After the killing of Creusa and Creon comes the atrocity of Medea’s killing of her two sons. Seneca has them killed onstage. Pasolini doesn’t show the killings, but he slowly builds up the suspense leading up to the implied act; this leading-up includes Medea’s last moments as a mother with the boys, bathing them and holding them lovingly. Seeing the boys naked as she bathes them reinforces our sense of their vulnerability and helplessness; seeing her cuddle with each of them after their baths is a touching moment that reinforces how heartbreaking it is to know she is also planning to kill them, given that we watchers of the film know the original myth.

Euripides shows Medea, having already killed them, on Helios’ sun-chariot, a subversion of the notion of the deus ex machina, which is normally used to resolve a difficulty in the plot, in a contrived manner, through divine intervention. To use this plot device is actually rather lazy writing, as having a god resolve a problem is conveniently far easier than doing so through human effort, which requires the writer to devise a thoroughly thought-out solution him- or herself.

The deus ex machina appearance of Medea resolves her problem of where she, as an exile and a murderess, is to go to escape punishment. Earlier in Euripides’ play, Aegeus, king of Athens, has promised her he’ll let her live in Athens if she uses her herbs to cure his infertility. So she will go there and be safe, never punished for her crimes, since Aegeus knows nothing of them. He will also marry her.

Using the deus ex machina for her, however, is a perversion of the purpose of the plot device, since it’s meant to resolve difficulties and thus prevent tragedy. In Medea’s case, she uses it just after aggravating the tragedy, not preventing it, and ensuring that her victims won’t receive justice. After all, the chthonic religion that she adheres to resorts to revenge, not to justice, to settle grievances (the Furies, for example, were chthonic deities of vengeance). Recall that Hecate, one of the prominent chthonic gods, is one to whom Medea prays to aid her in her revenge in, for example, Seneca’s play (Act IV, lines 833-842).

In killing their boys, Medea has done to Jason what he’d initially planned to do to her: deprive a spouse of a family, a country, and a future. She kills the boys not to hurt them, but to hurt him. Now Jason has lost not only a family to marry into and thus to protect him from the dangers of exile and avenging Acastus, but he’s also lost the future of his family line through the boys’ deaths. In destroying Jason’s hopes of patrilineal descent, Medea’s revenge can be seen as a proto-feminist act.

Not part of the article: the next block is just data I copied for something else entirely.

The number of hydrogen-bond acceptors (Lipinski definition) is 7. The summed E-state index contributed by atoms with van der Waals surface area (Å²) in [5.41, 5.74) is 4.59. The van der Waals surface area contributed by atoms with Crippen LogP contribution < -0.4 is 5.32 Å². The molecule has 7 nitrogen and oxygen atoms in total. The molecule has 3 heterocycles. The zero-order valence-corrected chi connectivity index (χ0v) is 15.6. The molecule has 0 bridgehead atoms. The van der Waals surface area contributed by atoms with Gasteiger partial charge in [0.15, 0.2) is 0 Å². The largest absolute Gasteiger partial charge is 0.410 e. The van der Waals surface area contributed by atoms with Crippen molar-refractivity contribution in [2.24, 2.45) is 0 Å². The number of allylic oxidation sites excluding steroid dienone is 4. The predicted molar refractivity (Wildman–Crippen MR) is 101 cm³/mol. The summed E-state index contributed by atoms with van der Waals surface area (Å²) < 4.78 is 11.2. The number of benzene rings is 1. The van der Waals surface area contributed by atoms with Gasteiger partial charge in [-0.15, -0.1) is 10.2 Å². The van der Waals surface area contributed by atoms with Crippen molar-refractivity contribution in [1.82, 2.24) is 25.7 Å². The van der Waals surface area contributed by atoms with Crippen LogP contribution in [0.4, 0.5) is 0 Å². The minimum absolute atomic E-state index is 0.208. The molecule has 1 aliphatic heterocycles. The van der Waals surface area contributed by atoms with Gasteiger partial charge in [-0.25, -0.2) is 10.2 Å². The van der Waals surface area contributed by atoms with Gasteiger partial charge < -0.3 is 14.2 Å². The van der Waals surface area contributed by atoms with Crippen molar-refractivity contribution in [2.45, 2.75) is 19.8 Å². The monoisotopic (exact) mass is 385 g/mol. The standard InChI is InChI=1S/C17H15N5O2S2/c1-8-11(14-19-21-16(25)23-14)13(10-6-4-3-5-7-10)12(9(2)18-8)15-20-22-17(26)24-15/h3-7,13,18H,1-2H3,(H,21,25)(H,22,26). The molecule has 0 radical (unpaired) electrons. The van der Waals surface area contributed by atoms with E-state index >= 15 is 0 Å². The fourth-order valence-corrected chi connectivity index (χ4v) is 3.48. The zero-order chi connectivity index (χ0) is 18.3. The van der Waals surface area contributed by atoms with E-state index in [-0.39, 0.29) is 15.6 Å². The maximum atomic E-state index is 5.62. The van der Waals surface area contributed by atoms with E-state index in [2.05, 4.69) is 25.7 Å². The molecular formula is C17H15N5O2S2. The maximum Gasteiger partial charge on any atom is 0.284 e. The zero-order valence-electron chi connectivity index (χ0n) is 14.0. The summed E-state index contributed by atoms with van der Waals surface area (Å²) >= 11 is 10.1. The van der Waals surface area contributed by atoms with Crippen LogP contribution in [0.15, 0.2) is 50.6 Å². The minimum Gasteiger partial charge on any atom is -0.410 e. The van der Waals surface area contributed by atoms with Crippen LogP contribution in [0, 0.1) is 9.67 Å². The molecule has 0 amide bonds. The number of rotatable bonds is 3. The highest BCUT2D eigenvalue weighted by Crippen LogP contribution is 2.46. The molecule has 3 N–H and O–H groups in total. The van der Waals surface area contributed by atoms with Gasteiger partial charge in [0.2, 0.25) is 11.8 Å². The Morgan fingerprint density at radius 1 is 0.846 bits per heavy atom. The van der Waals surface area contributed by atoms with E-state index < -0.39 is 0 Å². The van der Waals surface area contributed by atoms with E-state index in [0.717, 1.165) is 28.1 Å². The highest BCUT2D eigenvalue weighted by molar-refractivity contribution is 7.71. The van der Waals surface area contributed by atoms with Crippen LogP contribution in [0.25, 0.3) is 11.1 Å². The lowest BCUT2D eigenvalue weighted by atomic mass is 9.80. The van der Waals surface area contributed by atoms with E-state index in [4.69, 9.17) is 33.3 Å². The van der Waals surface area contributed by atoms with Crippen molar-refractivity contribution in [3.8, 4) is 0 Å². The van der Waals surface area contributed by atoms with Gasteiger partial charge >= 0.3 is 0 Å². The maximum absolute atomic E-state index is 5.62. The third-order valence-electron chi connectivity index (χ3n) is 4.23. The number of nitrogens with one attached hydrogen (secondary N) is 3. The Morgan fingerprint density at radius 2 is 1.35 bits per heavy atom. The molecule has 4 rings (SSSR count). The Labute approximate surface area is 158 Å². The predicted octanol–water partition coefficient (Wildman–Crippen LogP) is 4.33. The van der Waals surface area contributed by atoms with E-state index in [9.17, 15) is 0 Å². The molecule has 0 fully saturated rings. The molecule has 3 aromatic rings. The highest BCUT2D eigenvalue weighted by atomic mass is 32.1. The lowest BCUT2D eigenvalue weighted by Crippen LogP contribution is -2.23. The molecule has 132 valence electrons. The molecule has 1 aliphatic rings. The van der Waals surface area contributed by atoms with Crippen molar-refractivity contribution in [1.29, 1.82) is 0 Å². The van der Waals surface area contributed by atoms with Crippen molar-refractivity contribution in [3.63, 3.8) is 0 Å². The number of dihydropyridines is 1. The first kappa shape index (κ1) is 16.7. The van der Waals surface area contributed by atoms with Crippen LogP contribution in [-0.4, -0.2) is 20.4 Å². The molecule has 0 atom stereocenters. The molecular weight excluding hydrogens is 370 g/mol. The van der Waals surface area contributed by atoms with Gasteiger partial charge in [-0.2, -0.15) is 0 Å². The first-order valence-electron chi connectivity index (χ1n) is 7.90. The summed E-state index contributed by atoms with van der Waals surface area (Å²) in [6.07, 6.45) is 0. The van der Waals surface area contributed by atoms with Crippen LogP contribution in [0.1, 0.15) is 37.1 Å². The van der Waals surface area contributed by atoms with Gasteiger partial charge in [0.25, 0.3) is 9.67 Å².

The ambiguity over whether we’re dealing with a matrilineal or patrilineal society could be resolved by imagining that Medea, like Aeschylus‘ trilogy, the Oresteia, represents a transition from lineal descent by the female to that by the male, and therefore also represents a conflict between the two. Just as we see in Medea a mythologized beginning of imperialist plunder, so do we see in the play a mythologized beginning of the patriarchal family’s oppression of women.

That we see the mythological origins of the imperialist plunder of ‘primitive’ societies coinciding with the origins of the oppression of women is significant, for Friedrich Engels, in his Origin of the Family, Private Property, and the State, also noted the coinciding of the end of matrilineal society with the end of primitive communism…and therefore the beginning of not only patrilineal society, but also societies based on class conflict.

Now, one cannot go on plundering, oppressing, and mistreating the poor, women, the landless, and developing societies indefinitely without expecting some eventual form of horrifying karmic retribution. For we should see the excesses of Medea’s revenge as just such a retribution, a dialectical shift from the oppressor hurting the oppressed to vice versa.

In our modern world, we shouldn’t be too surprised at this or that terrorist attack in, say, New York City, London, Madrid, Paris, or in Israel. We may lament the deaths of these victims (as we do Medea’s sons), but when we allow the existence of governments that cause mayhem in the Middle East and other parts of the Third World, and when we as First Worlders benefit from such oppression (as Jason, Creon, and Creusa were meant to benefit from a marriage that would undo Medea; or as Pelias planned to benefit from the theft of the Golden Fleece), when karma gets back at us, we shouldn’t pretend to be shocked by such violence.

On the contrary, such violence should be expected.

Euripides, Euripides, 1 (Medea, Hecuba, Andromache, The Bacchae), Philadelphia, University of Pennsylvania Press, 1998

Seneca, Six Tragedies, New York, Oxford University Press, 2010

‘Bite,’ A Children’s Story

[The following is a story I hope one day to have published as a children’s book. I originally intended to add illustrations to this blog post, drawings that I made myself, but they were so awful-looking that I decided not to use them. So instead, what you have here is an unillustrated children’s narrative in verse. As dull as it may look, at least it doesn’t have pictures so badly done that they distract from the story. Maybe in the future I can find an illustrator who can do artistic justice to my verse narrative, and then I can find a publisher for it.]

In the land of Asu, where the people were hungry,
One bit other people to live.
Because Mr. Lone Skum, who had all of the money
And food, never wanted to give.